My Vegan


Inevitably, I fell for another handsome charmer, who convinced me that we were meant to get married and make babies together. I wanted more children, and he was socially acceptable, with all the right boxes checked. I would be the mommy, and he would be the daddy. I closed up my catering business and headed to Baltimore, where this charmer had a firmly established party and event planning and decorating shop. I was going to do nothing but be a housewife and raise the babies we each had separately, as well as the ones we would make together. I ended up taking over the company two years into the marriage, and he ended up staying home with the baby girl I produced for him, as well as my son.

In the early part of 2001, I was served divorce papers. I’m sure he was more worried about losing the company than the child I had married him to father, but he planned the divorce proceedings with a scorched earth philosophy. Overnight I was left homeless, penniless, and childless. He controlled the company and all the assets, plus froze any joint accounts I could have used to hire lawyers to fight him for custody of the children. It was a complete blitzkrieg that involved every heinous accusation of child and spousal abuse that one could imagine, as well as the horror of having our marriage held up to small home town scrutiny, with self serving fairytales lewd enough to make Jerry Springer blush. I would have happily disappeared to the other side of the world and given him every asset he wanted, except for my son and the small girl child he was holding hostage.

This story is not about him. It is not about the divorce. Although I am sure there are hundreds of people who still want all the prurient details or think they know what happened in the privacy of our bedroom, there is nothing I would rather forget more than that year and a half battle I fought to regain custody of my girl child. There is nothing I would rather forget than the son’s father who swooped in to get custody of a child he had spent maybe 100 days with in eight years. Some things simply have to be endured and gain nothing from the retelling.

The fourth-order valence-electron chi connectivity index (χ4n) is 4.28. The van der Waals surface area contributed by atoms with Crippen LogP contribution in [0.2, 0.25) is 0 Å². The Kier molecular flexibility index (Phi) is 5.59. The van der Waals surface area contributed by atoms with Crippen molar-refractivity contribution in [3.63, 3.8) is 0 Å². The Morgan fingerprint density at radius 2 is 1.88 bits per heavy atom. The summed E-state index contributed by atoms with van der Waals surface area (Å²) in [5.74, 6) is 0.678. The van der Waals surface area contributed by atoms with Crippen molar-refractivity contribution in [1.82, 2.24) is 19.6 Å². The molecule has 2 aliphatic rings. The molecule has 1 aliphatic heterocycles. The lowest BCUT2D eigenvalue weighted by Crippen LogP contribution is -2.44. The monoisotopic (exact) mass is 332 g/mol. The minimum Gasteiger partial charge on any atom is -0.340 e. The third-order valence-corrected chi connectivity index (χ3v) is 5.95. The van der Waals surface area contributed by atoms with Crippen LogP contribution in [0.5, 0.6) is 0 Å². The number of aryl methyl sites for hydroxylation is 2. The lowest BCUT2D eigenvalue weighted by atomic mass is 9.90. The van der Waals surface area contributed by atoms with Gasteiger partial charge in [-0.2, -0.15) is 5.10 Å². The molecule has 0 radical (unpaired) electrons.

So I was alone. I was completely and utterly without the friends I thought were mine at work; my mother who moved into the bedroom my husband and I had shared, or my grandmother who was afraid of her current mayoral race being tainted by the drama. It is a very dark day in your life when you realize that everyone who professed to love you were only committed conditionally. The work I did and the material possessions I had thought were important, suddenly meant nothing. It is at that moment when we are most naked and bare, that we find out who we are and what our flesh can endure.

Through a friend, I was given the name of a woman in the city, which had a room for rent in her townhouse. Shell-shocked and less than a week into losing my kids, house, business, job and livelihood, I showed up on her doorstep, which straddled the inner city and Johns Hopkins, and walked into a townhouse that held no furniture other than a kitchen table and a mattress on the floor. Nothing at all but a dark haired blue eyed creature who looked as exotic as her lack of materialism was foreign. She was busy unpacking groceries into a refrigerator that looked remarkably empty of anything but beer.

“Tonight’s my graduation party,” she said by way of introduction.

“How many people are you having?” (Always the professional)

“I’m not really sure… I invited everyone I know, plus my family is here from Boston.”

“And you have eight six-packs of beer? (Aghast) What food?”

“I bought some dips.” She held up three 8 oz packages of hummus.

“Do you have a budget?”

“I spent it.”

Ok. I can do this, I thought. (It felt remarkably good to think that for a minute)

‘Oh I’m vegan. Do you know what that means?”

“Sure.” I say. (Not too sure)

“No animal’s products at all, OK?”

“Sure.” I say. (Fuck me, I think)

Moving in was a matter of seconds since I was not allowed to remove any of my personal possessions from my house. They were all marital assets that would be sold. I had what was on my back and little else. The “bag,” which had been packed for me by my “loving” husband, consisted of eight formal wear dresses, five pairs of ridiculously high fuck me heels, no panties, no tennis shoes, and no casual wear. I had what I stood in and I had no money to even go to a thrift store to purchase anything else.